Retirees urged to postpone retirement until after the market recovers
The downturn is not good news for retirees who are looking to live off their retirement funds and proceeds from other sources of income.
“Typically retiring during a downturn is less than ideal if it can be avoided,” Jamieson said.
“In reality retiring during a downturn will likely reduce the longevity of your retirement income stream. This is not good news for retirees looking to enjoy a minimum level of income over a period of time.
“You should wait until the markets have recovered if this is possible. If one was to retire during a downturn then this has the risk of reducing the longevity of one’s retirement income stream.
“The benefit of waiting until after the downturn to retire is that you are also adding to your super fund portfolio whilst the market is low and the fund is not being drawn upon whilst the markets are depressed.
“We often find people are mentally fatigued from work and despite warnings from time to time still want to retire regardless of the financial consequence.
“This is a fairly emotional topic and COVID with all the issues around work has probably pushed people to exit the workforce in larger numbers than normal if they were close to retirement age.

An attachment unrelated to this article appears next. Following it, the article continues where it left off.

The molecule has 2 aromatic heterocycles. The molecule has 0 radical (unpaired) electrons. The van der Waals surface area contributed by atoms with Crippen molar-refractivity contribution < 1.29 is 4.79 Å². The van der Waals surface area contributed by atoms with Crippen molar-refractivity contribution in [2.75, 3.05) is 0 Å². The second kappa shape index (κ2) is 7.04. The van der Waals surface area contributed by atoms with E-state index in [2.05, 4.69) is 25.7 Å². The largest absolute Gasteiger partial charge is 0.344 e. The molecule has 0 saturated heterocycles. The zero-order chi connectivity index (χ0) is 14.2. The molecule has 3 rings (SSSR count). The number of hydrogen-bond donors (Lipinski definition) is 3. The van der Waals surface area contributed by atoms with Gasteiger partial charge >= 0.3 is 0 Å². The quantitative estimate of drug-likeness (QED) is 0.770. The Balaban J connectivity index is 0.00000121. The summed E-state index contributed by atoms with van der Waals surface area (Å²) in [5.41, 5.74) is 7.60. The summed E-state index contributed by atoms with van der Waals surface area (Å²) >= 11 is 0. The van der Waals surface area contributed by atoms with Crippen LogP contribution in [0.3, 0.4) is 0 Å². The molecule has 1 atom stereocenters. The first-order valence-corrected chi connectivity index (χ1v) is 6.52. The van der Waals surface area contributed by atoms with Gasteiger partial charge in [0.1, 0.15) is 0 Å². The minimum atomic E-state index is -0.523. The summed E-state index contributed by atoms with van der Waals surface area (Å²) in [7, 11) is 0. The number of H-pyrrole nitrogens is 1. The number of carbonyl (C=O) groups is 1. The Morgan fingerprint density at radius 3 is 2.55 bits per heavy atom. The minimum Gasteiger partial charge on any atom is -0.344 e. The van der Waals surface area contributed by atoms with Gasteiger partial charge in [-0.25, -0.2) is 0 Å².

“Retirement age typically occurs for most people at around 67 years old which is in line with the Centrelink Age Pension qualifying age. The amount one needs to retire on really comes back to what your daily living costs might be. As a general rule of thumb if you look at your annual living costs and divide this by 8% this should give you a good starting point on how much you might need in retirement.
“If you are finding that your capital is well short, then you may need to look at what opportunities might be with Centrelink for additional income sources or other alternatives.
“We often find with the clients that we work with that are living an active life in retirement in a large city, that the figure of around $80k p.a. for a couple, comes up fairly regularly. That being said, the government statistics, however, are showing much lower figures.”